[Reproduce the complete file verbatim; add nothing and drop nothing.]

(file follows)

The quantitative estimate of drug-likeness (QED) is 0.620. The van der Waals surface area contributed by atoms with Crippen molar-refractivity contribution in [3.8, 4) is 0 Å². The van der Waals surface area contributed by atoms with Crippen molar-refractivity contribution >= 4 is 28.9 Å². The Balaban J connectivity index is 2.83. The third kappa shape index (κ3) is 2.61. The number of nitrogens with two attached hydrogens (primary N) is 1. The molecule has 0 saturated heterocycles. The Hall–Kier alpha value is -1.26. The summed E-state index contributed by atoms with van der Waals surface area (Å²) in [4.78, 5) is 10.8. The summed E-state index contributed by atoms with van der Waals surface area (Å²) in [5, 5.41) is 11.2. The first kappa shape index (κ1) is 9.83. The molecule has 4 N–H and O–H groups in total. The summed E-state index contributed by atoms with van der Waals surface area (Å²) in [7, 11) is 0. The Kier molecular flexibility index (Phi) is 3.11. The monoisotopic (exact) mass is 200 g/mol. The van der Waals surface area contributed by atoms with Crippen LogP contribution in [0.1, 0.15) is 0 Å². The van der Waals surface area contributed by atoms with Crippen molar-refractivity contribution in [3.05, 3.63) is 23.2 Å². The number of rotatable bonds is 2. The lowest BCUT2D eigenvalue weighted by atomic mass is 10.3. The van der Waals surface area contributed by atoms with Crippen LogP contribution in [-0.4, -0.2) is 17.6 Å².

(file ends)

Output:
The quantitative estimate of drug-likeness (QED) is 0.620. The van der Waals surface area contributed by atoms with Crippen molar-refractivity contribution in [3.8, 4) is 0 Å². The van der Waals surface area contributed by atoms with Crippen molar-refractivity contribution >= 4 is 28.9 Å². The Balaban J connectivity index is 2.83. The third kappa shape index (κ3) is 2.61. The number of nitrogens with two attached hydrogens (primary N) is 1. The molecule has 0 saturated heterocycles. The Hall–Kier alpha value is -1.26. The summed E-state index contributed by atoms with van der Waals surface area (Å²) in [4.78, 5) is 10.8. The summed E-state index contributed by atoms with van der Waals surface area (Å²) in [5, 5.41) is 11.2. The first kappa shape index (κ1) is 9.83. The molecule has 4 N–H and O–H groups in total. The summed E-state index contributed by atoms with van der Waals surface area (Å²) in [7, 11) is 0. The Kier molecular flexibility index (Phi) is 3.11. The monoisotopic (exact) mass is 200 g/mol. The van der Waals surface area contributed by atoms with Crippen LogP contribution in [0.1, 0.15) is 0 Å². The van der Waals surface area contributed by atoms with Crippen molar-refractivity contribution in [3.05, 3.63) is 23.2 Å². The number of rotatable bonds is 2. The lowest BCUT2D eigenvalue weighted by atomic mass is 10.3. The van der Waals surface area contributed by atoms with Crippen LogP contribution in [-0.4, -0.2) is 17.6 Å².